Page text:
How do I begin to describe the 75th International Alcoholics Anonymous Convention? It's not an easy task for me, but like so many things, I find the way through a shift in perspective. The event was so large, so awesome, so bigger than life that it is in the description of the smaller moments and events that I can capture the experience.
The venue for the convention was perfect. The city of San Antonio, Texas is beautiful, quaint, historic and has a lovely energy. A river meanders right through the heart of the city and a "Riverwalk" has been built along its banks along which are nestled wonderful restaurants and shops. Touring boats carry visitors along the river continuously. Much of the dining is outdoor seating where 'people watching' is at its best.
Boudro's, a bistro on the Riverwalk, was recommended and it was a treat. We ate there the first night and went back again our last night to celebrate my 25th AA anniversary. These were meals I will not soon forget. I had a "Big Tails, Little Tails" the first night that had two baby lobster tails and shrimp with spicy crawfish tails over lemon, avocado and roasted tomato risotto. Fabulous! The second time we went I had their signature dish, "Blackened Prime Rib". I loved every bite. For dessert there was Toasted Nut Brittle Ice Cream in a pool of hot fudge one night and the other night was Creme Brulee. In case you haven't figured, I am a real food person. I love eating.
Now for the reason we were there. I was amazed that 65,000 people could all be in one place and I never saw anyone upset, angry or arguing over the 4 days I was there. People looked excited, enthusiastic, energetic, positive and very happy. It felt good.
There were meetings going on all the time. They were held in the Convention Center and the big hotels around the center. There were three large meetings for all participants that were held in the Alamodome, a gigantic closed stadium. The opening ceremony Friday night included a flag ceremony with someone from each of the 90+ nations represented entering the stage with their nation's flag. Very impressive. This was followed by three speakers. Saturday night was an "Old Timers" meeting with 12 "old timers" speaking for 5 minutes each. The old timers were all alcoholics with 40 or more years of sobriety. The last was the closing ceremony on Sunday morning with more speakers. It was a sea of recovering people. It was overwhelming to say the least. I felt "The Spirit" was everywhere and in everything.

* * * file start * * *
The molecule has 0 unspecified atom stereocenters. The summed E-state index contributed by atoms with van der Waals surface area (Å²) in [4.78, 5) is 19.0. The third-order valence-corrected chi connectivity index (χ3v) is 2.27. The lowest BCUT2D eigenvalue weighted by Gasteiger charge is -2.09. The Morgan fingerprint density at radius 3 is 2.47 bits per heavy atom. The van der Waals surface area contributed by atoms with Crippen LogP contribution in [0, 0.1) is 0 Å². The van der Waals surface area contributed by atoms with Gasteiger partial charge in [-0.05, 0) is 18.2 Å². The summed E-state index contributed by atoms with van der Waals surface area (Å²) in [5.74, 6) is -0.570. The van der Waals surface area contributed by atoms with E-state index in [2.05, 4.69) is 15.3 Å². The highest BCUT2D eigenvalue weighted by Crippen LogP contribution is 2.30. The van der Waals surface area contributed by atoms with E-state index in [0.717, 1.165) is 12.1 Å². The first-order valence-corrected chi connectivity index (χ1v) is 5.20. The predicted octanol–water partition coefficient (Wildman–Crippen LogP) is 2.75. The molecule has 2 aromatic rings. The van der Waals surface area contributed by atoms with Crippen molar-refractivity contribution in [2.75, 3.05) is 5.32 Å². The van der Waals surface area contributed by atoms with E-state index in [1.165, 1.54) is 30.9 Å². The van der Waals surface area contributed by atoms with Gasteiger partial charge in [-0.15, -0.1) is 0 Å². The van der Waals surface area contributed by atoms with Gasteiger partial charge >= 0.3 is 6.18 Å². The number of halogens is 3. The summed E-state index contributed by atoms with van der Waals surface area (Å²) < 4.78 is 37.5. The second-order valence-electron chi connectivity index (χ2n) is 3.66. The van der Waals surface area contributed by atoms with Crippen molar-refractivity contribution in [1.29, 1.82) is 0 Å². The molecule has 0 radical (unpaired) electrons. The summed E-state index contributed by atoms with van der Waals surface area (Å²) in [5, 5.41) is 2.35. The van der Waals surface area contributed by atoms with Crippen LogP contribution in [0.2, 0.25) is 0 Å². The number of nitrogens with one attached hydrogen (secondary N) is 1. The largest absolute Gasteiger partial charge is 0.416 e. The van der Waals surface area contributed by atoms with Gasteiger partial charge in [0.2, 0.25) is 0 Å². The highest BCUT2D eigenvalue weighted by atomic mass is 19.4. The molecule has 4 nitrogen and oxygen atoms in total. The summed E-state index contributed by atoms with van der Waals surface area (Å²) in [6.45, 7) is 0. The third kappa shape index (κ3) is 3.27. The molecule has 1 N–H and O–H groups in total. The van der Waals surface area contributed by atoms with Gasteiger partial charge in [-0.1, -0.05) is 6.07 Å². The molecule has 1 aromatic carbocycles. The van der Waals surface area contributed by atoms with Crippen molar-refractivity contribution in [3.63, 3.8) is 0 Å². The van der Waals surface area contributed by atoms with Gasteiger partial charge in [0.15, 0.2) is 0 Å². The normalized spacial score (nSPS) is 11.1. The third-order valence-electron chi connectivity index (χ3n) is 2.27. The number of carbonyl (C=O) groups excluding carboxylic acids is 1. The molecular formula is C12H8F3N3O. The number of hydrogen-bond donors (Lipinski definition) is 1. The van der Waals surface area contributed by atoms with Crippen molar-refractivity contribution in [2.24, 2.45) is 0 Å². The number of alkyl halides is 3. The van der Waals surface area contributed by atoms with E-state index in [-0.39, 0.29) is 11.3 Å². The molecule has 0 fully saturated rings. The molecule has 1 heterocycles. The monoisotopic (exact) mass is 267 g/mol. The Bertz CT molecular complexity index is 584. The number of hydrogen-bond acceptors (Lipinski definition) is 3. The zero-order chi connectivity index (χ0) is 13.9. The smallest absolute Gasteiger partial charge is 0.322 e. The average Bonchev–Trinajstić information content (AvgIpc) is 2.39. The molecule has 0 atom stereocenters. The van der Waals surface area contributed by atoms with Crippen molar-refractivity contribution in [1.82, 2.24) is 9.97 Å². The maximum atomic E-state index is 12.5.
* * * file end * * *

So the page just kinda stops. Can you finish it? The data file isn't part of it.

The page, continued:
There was also Al-anon participation with meetings held each day, all day, in one of the hotels near the convention center. The Al-anon meeting I attended was packed full by a quarter of the hour. The topic was "Check Your Motives". There was a 20 minute lead and then in a very orderly fashion attendees were able to share for two minutes each. I heard people share from all over the world and the universal message of Al-anon came through loud and clear. What did I take away from this meeting? If I am checking my motives, I will feel like I am on solid recovery ground if my motives are to do God's will.
Picture 65,000 people moving through the downtown streets of San Antonio almost as one unit as they head for the Alamodome. The city police were out in force to direct the gigantic crowds through the traffic. The city seemed to be ours. The city was so welcoming. This felt good.
I know many other thoughts will come to me after I publish this blog, but I end this post with my belief that the Higher Power of 65,000 people all in the same place for a common purpose is a very powerful thing to experience. There flowed through all the space a feeling of brotherly love, support, encouragement, recovery, peace and serenity. I thank God for this opportunity to have been a part of this celebration of life and recovery.